Packing and Unpacking Arguments in Python


Ever wondered what the *args and **kwargs that you keep seeing in Python functions mean? I certainly did. So I did some searching and it turns they're pretty nifty, not to mention useful.

That * and the ** operators both perform two different, but complementary operations depending on where they're used. When used in a method definition, like so:

def __init__(self, *args, **kwargs):
    pass

They perform an operation called 'packing'. True to it's name, what this does is pack all the arguments that this method call receives into one single variable, a tuple called args. You can use any variable name you want, of course, but args seems to be the most common and Pythonic way of doing things.

Once you have this 'packed' variable, you can do things with it that you would with a normal tuple. args[0] and args[1] would give you the first and second argument, respectively. If you convert the args tuple to a list you can also modify, delete and re-arrange items in it.

So how do you pass these packed arguments to another method? Here's where unpacking comes in to play:

def __init__(self, *args, **kwargs):
    # do some stuff
    super(AwesomeClass, self).__init__(self, *args, **kwargs)
    #                                            ^
    #                                        LOOK HERE!

So there's the same * operator again, but this time it's in the context of a method call. What it does now is explode the args array and call the method as if you'd typed in each variable separately.

Here's another example that might make things a little more clear:

def func1(x, y, z):
    print x
    print y 
    print z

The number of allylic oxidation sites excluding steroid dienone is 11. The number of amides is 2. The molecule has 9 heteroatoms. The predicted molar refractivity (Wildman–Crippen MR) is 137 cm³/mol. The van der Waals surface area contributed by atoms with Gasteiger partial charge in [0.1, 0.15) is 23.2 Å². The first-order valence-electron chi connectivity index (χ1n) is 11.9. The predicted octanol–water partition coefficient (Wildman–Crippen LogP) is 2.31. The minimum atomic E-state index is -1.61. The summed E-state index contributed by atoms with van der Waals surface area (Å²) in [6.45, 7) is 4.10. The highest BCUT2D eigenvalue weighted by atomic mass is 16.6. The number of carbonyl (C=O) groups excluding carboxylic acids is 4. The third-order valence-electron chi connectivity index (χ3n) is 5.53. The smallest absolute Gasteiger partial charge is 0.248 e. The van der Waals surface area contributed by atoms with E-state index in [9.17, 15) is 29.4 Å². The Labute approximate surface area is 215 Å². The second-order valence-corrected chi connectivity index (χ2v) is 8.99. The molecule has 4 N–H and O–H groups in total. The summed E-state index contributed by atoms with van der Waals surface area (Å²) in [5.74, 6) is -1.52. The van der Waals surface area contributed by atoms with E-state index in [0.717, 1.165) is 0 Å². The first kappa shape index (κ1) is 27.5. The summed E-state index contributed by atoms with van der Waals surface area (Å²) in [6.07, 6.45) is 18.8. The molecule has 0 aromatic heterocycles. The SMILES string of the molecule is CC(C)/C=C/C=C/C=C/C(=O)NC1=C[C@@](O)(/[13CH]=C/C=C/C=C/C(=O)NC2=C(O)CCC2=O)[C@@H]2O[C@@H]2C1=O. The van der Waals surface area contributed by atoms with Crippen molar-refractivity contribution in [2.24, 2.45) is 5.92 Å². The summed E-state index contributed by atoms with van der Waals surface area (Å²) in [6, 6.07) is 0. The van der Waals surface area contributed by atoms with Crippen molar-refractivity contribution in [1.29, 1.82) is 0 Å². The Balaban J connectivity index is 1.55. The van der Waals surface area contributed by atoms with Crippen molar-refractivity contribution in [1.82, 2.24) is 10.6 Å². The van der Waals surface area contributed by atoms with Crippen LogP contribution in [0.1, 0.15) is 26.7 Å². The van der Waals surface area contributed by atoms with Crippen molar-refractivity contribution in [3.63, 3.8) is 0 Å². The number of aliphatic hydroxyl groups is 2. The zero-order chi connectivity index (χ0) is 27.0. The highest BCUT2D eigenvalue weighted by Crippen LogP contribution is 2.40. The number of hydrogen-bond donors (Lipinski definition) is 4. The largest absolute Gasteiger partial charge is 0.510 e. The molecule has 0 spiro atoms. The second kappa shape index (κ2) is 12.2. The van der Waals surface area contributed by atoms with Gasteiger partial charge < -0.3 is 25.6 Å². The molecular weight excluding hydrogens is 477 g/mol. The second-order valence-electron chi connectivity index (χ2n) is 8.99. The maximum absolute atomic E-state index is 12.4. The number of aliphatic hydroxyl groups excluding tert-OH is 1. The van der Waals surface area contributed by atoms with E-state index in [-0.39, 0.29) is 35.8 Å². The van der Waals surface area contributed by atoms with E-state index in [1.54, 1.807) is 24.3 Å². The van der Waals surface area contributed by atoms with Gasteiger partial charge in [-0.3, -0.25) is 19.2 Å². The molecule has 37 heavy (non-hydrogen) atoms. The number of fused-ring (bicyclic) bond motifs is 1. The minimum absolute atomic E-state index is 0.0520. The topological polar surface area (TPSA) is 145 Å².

def func2(*args):
    # Convert args tuple to a list so we can modify it
    args = list(args)
    args[0] = 'Hello'
    args[1] = 'awesome'
    func1(*args)

func2('Goodbye', 'cruel', 'world!')
# Will print
# > Hello
# > awesome
# > world!

This happens simply because we're changing the first two arguments before passing them off to func1.

The normal rules governing method definition apply hereā€¦ calling func2('a', 'b', 'c', 'd') will raise an error because it will in turn call func1 with four arguments, which it doesn't expect.

The same principle applies to **kwargs too, except that in this case it applies to keyword arguments, and kwargs turns out to be a dict.

Combined together packing and unpacking lets you do a lot of things like:

  • validate arguments before passing them on
  • set defaults for positional arguments
  • create adaptors for different pieces of code / libraries
  • modify arguments depending on context
  • log calls to methods
  • write better and more resilient wrappers

I'm sure there's a lot more uses you can think of and see for these little *s. Have fun.

Edits & Credits:

  • Thanks to Florian Mayer for pointing out that super(self.__class__, self).__init__() would result in infinite recursion if a subclass is written and used. self would still refer to the instance of the subclass when the call comes up the chain.
  • Thanks to Oleg Mitrofanov for the corrections about args being a tuple.

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